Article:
The evolution of preferences and competition: a rationalization of Veblen's theory of invidious comparisons
AbstractWe examine how preferences evolve by natural selection in a competitive environment similar to that characterizing much of our evolutionary past. We find that the evolutionarily stable preferences in this context exhibit a concern not only for absolute payoffs but also for relative payoffs, and that this intensifies the degree of competition relative to what obtains when players consider only absolute payoffs. We argue that this has consequences for the equilibrium population size. We argue that the premise of this analysis is consistent with the available anthropological evidence, and that the prediction is broadly consistent with the findings of experimental game theory.
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Bibliographic InfoArticle provided by Canadian Economics Association in its journal Canadian Journal of Economics.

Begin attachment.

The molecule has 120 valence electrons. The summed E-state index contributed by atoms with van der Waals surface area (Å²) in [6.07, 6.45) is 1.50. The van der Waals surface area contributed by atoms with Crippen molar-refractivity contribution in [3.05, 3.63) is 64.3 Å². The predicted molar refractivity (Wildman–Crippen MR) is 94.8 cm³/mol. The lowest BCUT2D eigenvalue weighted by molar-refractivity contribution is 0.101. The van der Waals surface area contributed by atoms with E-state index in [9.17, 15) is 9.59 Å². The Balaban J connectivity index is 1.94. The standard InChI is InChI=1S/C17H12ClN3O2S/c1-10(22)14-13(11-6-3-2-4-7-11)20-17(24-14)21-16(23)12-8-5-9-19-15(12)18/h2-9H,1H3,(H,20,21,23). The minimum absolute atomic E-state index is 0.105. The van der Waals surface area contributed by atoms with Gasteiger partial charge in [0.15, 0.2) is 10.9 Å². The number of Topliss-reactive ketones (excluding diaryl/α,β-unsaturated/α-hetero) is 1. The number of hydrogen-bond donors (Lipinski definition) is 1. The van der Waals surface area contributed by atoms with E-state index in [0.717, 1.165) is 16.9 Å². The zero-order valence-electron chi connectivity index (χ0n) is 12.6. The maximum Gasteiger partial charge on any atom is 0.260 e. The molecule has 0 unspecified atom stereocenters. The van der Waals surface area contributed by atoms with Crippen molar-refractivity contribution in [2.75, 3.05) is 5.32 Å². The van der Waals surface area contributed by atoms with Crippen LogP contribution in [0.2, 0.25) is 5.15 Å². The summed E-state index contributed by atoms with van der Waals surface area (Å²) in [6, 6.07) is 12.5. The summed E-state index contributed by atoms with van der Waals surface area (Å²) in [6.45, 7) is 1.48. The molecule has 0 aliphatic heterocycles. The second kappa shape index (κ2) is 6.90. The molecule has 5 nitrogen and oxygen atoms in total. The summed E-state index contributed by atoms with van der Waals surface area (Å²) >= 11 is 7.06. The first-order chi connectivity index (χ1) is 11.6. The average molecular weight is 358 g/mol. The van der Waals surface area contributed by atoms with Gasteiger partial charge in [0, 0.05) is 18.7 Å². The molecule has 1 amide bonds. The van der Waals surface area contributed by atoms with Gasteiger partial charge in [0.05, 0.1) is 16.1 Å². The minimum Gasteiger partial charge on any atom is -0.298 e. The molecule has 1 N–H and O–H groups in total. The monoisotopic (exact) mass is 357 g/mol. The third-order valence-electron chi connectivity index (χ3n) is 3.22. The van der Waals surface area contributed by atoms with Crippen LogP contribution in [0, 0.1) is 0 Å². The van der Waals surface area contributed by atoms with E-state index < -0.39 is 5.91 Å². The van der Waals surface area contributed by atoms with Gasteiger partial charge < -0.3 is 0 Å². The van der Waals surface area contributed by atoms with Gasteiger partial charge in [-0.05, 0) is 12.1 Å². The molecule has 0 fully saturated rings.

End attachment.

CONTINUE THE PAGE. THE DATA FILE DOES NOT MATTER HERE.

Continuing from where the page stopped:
Volume (Year): 36 (2003)
Issue (Month): 4 (November)
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Postal: Canadian Economics Association Prof. Steven Ambler, Secretary-Treasurer c/o Olivier Lebert, CEA/CJE/CPP Office C.P. 35006, 1221 Fleury Est Montréal, Québec, Canada H2C 3K4
Web page: http://economics.ca/cje/
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- C70 - Mathematical and Quantitative Methods - - Game Theory and Bargaining Theory - - - General
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